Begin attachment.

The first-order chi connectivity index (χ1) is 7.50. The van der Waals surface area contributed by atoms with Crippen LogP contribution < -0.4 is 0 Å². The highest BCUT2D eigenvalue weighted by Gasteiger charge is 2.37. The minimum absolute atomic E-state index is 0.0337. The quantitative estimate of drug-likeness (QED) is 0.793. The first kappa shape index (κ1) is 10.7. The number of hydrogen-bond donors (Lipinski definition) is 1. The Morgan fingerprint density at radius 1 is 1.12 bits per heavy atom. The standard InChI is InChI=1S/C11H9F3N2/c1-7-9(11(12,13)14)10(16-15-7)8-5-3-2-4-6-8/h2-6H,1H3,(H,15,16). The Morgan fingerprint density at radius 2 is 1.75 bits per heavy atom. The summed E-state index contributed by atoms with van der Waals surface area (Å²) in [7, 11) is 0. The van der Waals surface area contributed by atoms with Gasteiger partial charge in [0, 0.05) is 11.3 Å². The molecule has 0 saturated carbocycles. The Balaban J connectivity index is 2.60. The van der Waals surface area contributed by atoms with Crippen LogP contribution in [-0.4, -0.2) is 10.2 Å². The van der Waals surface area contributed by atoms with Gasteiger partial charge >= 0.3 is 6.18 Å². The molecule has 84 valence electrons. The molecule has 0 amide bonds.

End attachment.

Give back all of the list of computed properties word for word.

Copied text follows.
The first-order chi connectivity index (χ1) is 7.50. The van der Waals surface area contributed by atoms with Crippen LogP contribution < -0.4 is 0 Å². The highest BCUT2D eigenvalue weighted by Gasteiger charge is 2.37. The minimum absolute atomic E-state index is 0.0337. The quantitative estimate of drug-likeness (QED) is 0.793. The first kappa shape index (κ1) is 10.7. The number of hydrogen-bond donors (Lipinski definition) is 1. The Morgan fingerprint density at radius 1 is 1.12 bits per heavy atom. The standard InChI is InChI=1S/C11H9F3N2/c1-7-9(11(12,13)14)10(16-15-7)8-5-3-2-4-6-8/h2-6H,1H3,(H,15,16). The Morgan fingerprint density at radius 2 is 1.75 bits per heavy atom. The summed E-state index contributed by atoms with van der Waals surface area (Å²) in [7, 11) is 0. The van der Waals surface area contributed by atoms with Gasteiger partial charge in [0, 0.05) is 11.3 Å². The molecule has 0 saturated carbocycles. The Balaban J connectivity index is 2.60. The van der Waals surface area contributed by atoms with Crippen LogP contribution in [-0.4, -0.2) is 10.2 Å². The van der Waals surface area contributed by atoms with Gasteiger partial charge >= 0.3 is 6.18 Å². The molecule has 84 valence electrons. The molecule has 0 amide bonds.